Even patients who succeed in keeping weight off and developing a healthy lifestyle often deal with shame and low self-esteem. They feel inadequate because they needed to resort to surgery to reduce their weight. Sometimes people they know comment on their surgery and imply they are lazy because they couldn’t succeed or didn’t try using only diets and exercise.
Traditional, in-person psychotherapy is the most popular way of effectively navigating the mental health issues surrounding weight loss surgery. It can reduce symptoms of depression, assist in treating eating disorders and decrease the risk of transfer addiction.
Candidates can find therapists who, like Carfizzi and Coady, have undergone weight loss surgery and might be able to more easily express empathy. There are even types of therapists who specialize in weight-related issues, including “bariatric psychotherapists” who primarily work with bariatric surgery patients.
Insurance guidelines in many states suggest weight loss surgery candidates see a mental health professional for a pre-surgery psychological assessment. Some doctors encourage patients to take the assessment and work with an in-person therapist before and after the procedure.
The problem is in-person therapy isn’t necessarily a practical option for someone preparing for or recovering from weight loss surgery. If the patient has obesity that affects his or her mobility, commuting to a therapist’s office can be difficult.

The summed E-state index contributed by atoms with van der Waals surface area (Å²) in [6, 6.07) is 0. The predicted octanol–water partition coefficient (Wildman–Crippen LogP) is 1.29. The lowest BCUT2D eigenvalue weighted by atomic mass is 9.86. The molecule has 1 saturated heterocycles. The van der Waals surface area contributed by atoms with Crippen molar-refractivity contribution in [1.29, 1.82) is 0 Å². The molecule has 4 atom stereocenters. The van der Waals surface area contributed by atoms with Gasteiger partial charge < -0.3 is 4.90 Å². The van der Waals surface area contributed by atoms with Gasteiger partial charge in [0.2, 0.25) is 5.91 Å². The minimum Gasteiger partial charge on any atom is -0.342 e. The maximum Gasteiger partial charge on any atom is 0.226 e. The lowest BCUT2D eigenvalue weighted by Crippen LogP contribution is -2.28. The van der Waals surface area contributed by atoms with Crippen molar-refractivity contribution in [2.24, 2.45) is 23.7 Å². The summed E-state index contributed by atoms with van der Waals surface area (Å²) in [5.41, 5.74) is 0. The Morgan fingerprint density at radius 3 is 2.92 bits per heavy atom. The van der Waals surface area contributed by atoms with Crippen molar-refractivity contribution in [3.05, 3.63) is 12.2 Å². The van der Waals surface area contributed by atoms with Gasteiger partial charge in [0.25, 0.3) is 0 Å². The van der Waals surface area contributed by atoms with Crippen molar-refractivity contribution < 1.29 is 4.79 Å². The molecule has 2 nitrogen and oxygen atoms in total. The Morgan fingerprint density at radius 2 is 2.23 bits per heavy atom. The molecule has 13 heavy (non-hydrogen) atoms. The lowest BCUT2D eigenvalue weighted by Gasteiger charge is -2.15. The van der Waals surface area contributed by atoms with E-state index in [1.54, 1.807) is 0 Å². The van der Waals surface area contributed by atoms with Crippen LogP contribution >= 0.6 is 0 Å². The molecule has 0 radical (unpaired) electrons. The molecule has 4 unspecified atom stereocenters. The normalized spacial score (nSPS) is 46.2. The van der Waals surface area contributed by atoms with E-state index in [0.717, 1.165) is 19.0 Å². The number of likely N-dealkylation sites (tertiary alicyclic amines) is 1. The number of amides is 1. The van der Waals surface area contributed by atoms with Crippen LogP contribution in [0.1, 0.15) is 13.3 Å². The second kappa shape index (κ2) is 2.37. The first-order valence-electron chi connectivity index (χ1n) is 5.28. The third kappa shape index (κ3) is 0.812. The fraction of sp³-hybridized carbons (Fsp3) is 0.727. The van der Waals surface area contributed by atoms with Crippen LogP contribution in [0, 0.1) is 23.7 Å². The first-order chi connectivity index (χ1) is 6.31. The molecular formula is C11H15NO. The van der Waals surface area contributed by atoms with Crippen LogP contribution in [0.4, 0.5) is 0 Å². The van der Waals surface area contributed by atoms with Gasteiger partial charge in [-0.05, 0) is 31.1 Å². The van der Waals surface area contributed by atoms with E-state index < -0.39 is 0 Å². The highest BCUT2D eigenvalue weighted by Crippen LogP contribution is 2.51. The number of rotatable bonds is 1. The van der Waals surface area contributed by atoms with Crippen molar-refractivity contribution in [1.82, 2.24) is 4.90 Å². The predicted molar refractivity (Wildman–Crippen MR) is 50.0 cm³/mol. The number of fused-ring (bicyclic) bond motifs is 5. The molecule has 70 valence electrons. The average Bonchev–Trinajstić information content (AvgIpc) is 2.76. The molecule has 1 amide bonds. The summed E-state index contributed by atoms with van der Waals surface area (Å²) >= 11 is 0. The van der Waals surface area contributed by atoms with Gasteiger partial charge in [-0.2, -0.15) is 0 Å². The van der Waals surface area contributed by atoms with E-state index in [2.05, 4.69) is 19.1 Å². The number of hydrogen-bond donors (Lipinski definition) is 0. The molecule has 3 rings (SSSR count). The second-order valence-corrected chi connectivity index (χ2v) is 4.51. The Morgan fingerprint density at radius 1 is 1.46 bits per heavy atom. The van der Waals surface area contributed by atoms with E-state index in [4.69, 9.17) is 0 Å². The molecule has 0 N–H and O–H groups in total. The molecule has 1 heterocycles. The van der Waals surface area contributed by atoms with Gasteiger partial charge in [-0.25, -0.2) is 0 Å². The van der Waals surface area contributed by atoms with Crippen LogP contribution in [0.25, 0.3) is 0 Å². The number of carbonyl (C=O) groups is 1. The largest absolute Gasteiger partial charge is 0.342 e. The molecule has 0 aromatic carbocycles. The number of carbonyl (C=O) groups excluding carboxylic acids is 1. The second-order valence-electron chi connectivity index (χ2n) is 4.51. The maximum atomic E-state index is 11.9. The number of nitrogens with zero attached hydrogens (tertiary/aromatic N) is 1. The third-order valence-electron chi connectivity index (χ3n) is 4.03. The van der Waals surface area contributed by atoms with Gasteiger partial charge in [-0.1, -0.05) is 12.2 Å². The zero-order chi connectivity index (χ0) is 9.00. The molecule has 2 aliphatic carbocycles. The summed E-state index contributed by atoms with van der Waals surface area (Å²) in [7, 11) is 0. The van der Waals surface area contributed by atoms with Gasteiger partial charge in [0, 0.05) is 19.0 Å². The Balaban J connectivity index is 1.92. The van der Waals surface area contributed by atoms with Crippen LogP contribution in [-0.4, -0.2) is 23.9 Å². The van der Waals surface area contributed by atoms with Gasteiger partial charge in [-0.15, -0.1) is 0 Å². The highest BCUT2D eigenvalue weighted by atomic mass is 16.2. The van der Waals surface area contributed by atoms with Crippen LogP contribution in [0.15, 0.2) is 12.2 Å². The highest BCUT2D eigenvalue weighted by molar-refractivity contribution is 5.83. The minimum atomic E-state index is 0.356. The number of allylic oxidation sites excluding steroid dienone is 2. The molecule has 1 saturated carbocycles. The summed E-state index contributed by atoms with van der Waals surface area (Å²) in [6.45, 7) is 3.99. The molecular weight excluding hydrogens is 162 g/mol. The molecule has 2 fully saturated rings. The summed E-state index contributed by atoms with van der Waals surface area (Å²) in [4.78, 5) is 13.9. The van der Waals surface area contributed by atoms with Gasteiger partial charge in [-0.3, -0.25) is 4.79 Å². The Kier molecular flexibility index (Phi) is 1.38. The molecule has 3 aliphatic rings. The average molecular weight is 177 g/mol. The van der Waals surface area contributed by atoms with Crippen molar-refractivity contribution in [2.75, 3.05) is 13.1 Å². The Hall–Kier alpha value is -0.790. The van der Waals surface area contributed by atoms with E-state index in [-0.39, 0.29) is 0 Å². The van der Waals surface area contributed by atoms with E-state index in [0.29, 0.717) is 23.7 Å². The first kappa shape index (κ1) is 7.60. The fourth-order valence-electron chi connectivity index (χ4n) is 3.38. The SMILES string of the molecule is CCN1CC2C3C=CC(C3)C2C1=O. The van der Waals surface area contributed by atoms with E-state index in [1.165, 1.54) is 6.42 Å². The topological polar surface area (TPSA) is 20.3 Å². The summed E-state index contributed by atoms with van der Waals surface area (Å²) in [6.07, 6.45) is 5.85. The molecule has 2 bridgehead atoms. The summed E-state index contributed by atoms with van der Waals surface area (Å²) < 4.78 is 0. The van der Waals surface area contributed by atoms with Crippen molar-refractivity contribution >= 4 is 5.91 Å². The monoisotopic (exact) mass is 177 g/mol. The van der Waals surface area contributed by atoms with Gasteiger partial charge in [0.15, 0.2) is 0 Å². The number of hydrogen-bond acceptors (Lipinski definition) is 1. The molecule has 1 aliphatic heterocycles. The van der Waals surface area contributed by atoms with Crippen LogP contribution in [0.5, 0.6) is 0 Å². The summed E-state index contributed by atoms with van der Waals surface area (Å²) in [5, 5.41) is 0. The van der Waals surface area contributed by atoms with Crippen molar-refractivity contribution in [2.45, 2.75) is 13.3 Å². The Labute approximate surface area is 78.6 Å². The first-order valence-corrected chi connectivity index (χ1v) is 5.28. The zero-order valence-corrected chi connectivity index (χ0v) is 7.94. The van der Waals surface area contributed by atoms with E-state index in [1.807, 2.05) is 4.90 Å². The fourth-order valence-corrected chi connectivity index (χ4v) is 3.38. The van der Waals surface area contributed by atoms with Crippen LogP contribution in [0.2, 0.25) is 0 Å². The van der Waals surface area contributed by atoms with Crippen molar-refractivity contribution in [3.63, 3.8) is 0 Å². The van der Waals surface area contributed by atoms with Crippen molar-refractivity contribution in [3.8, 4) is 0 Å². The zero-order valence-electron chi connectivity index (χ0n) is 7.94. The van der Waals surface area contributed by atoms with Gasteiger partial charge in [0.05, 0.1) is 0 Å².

In-person therapy is expensive, too, usually costing between $75 and $150 per session. The average cost of weight loss surgery ranges from $14,000 to $23,000, and the insurance coverage varies. Even after dropping that kind of money, no patient is happy about tacking on hundreds of dollars a month for therapy.
If patients want to save money or avoid the commute to an office, online therapy is a great option. It usually costs a fraction of traditional therapy and allows patients to — at any time they want — work with a therapist from home, the hospital and anywhere else.
Therapist Jennifer Reynolds works with a weight loss surgery patient via Talkspace, a service that allows people to anonymously connect with therapists online by using live video or sending text, video and picture messages. Her client has made lots of progress, Reynolds said, and has commented on how the online modality has helped her.
Reynold’s client is one of dozens of weight loss surgery candidates and patients who have relied on Talkspace to provide the kind of therapy they needed. The unlimited texting therapy option is especially helpful for people who are feeling an intense amount of shame and don’t want the therapist to see their face or body. The ability to constantly communicate helps therapists keep these clients accountable for post-surgery lifestyle changes as well.
Weight loss surgery patients experience a harrowing journey full of mental health struggles. Fortunately there are mental health treatments and advances in technology that make it easier for them to find a space where they can overcome shame, avoid judgment and adapt to their new lives.
Joseph Rauch is the staff writer for Talkspace, a company that provides convenient and affordable online therapy. He is also an aspiring author, freelance writer and identifies as a half white/Jewish, half Lebanese Atheist (not necessarily in that order). You can follow him on Twitter @jrauch64.